If Mayor Bill de Blasio wants a new tax on apartments owned by absentee landlords, he probably isn’t going to get it.
That’s the message State Senator Jeffrey Klein, a Bronx Democrat who still leads the State Senate with Republican Dean Skelos, had for the Democratic mayor who said he hadn’t ruled out pursuing a so-called pied-à-terre or luxury tax in Albany next year.
“I’m not in favor of a tax–I’m not in favor of taxing just for the sake of taxing,” Mr. Klein told the Observer at City Hall today, where he appeared for an unrelated press conference. “If you can show why the tax is needed because you need additional revenue for a defined purpose, well then we can discuss it–but on this specific luxury tax, I don’t think it makes any sense.”
“If someone wants to spend millions of dollars and invest in New York real estate because it’s a good investment, that’s good for our overall economy. So I don’t know why we should automatically tax that individual,” he added.
State Senator Brad Hoylman, a Manhattan Democrat, recently introduced a bill that would levy a tax on apartments valued at $5 million or more that are owned by absentee landlords. Mr. de Blasio never formally endorsed the tax or rejected it, and Alicia Glen, his deputy mayor for housing and economic development, said the de Blasio administration would be open to taxing the real estate industry to raise revenue for the mayor’s affordable housing plan.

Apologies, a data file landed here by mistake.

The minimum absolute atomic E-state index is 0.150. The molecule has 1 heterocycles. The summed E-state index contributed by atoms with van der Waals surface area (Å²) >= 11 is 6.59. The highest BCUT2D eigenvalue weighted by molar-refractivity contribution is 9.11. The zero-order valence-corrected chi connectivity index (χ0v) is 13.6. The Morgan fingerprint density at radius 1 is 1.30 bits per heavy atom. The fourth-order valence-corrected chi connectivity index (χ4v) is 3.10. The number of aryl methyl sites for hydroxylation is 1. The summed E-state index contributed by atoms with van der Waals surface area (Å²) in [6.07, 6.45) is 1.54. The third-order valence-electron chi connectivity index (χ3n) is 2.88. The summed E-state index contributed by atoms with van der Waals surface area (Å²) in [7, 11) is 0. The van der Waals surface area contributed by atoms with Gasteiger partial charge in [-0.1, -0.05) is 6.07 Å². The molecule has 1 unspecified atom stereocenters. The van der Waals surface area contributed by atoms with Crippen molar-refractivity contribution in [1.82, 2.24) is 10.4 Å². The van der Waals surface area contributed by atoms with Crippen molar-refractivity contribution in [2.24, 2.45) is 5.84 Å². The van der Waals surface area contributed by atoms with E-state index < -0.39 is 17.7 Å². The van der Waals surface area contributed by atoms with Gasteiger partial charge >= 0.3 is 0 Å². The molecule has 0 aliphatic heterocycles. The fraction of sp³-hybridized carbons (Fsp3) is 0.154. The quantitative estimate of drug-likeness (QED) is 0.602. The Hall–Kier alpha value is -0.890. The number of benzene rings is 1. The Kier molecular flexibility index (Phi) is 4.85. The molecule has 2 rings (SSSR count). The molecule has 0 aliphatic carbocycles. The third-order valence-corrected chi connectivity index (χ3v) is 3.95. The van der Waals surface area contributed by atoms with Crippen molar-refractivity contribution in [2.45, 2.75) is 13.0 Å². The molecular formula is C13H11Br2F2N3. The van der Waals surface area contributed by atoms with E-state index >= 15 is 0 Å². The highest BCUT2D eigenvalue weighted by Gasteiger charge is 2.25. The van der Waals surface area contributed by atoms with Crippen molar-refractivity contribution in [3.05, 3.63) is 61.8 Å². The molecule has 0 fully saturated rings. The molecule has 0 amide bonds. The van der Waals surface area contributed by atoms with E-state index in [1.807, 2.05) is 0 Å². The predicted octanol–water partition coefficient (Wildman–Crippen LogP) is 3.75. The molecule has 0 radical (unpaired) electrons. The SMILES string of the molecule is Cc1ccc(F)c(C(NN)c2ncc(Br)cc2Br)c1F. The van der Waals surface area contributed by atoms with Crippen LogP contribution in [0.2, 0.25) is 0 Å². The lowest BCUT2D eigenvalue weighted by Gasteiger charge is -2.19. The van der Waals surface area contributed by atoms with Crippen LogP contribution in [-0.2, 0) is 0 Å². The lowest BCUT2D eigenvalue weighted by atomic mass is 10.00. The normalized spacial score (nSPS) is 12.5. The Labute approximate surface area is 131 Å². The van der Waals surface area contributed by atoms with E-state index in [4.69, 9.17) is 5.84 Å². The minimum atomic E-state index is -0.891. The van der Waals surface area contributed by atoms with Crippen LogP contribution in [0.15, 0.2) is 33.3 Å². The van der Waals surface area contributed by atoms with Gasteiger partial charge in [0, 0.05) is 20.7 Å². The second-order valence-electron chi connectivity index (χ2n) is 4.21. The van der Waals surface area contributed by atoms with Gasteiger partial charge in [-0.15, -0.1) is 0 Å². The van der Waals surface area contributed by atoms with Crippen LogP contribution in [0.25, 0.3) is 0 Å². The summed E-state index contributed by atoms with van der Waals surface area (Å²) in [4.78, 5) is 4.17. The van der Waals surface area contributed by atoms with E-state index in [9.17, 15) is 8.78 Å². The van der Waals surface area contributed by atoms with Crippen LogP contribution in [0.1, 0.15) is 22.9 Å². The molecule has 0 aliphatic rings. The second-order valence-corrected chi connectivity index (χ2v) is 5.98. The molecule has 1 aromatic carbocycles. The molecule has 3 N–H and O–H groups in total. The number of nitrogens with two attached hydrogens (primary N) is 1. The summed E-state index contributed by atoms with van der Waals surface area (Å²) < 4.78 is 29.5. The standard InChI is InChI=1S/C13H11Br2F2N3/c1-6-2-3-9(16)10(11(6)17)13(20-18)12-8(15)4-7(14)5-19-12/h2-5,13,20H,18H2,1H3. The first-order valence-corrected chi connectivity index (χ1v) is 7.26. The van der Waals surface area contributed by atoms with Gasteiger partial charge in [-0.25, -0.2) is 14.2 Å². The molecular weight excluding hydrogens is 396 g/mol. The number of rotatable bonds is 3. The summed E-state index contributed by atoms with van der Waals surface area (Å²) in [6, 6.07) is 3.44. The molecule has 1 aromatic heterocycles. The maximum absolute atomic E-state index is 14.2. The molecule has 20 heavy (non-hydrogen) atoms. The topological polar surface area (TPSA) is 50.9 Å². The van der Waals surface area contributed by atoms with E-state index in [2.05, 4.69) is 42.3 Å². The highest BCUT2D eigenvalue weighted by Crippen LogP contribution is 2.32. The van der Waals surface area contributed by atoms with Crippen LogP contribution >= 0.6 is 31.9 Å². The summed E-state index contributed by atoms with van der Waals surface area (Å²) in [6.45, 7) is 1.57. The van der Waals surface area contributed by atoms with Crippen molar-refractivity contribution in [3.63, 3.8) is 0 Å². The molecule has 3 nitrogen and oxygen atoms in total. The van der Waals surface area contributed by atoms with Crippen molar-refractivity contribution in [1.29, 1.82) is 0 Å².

Though Mr. de Blasio forged a close relationship with Mr. Klein in the last session, the mayor failed to get a tax hike passed in Albany that would have funded his universal prekindergarten expansion. Instead, the tax-averse legislature, with a big assist from Mr. Klein, funded Mr. de Blasio’s program from the state budget. Now, with the Senate firmly in Republican control–Mr. Klein’s breakaway Democratic conference is expected to have some leadership role in the next session–new taxes have been ruled out.
The real estate industry is strongly opposed to Mr. Hoylman’s legislation and maintains a very close relationship with the Senate Republican leadership and Mr. Klein. Liberal Democrats, marginalized in the Senate, along with left-leaning economists and tenant activists, back the tax.
“If we’re going to be successful in this legislative session, and by the way successful as a Democratic Party, we have to move towards helping the middle class, show people we’re actually creating programs that benefit them,” Mr. Klein said. “I don’t think we’re necessarily going to win back the middle class by taxing people. I think we have to find a much smarter approach.”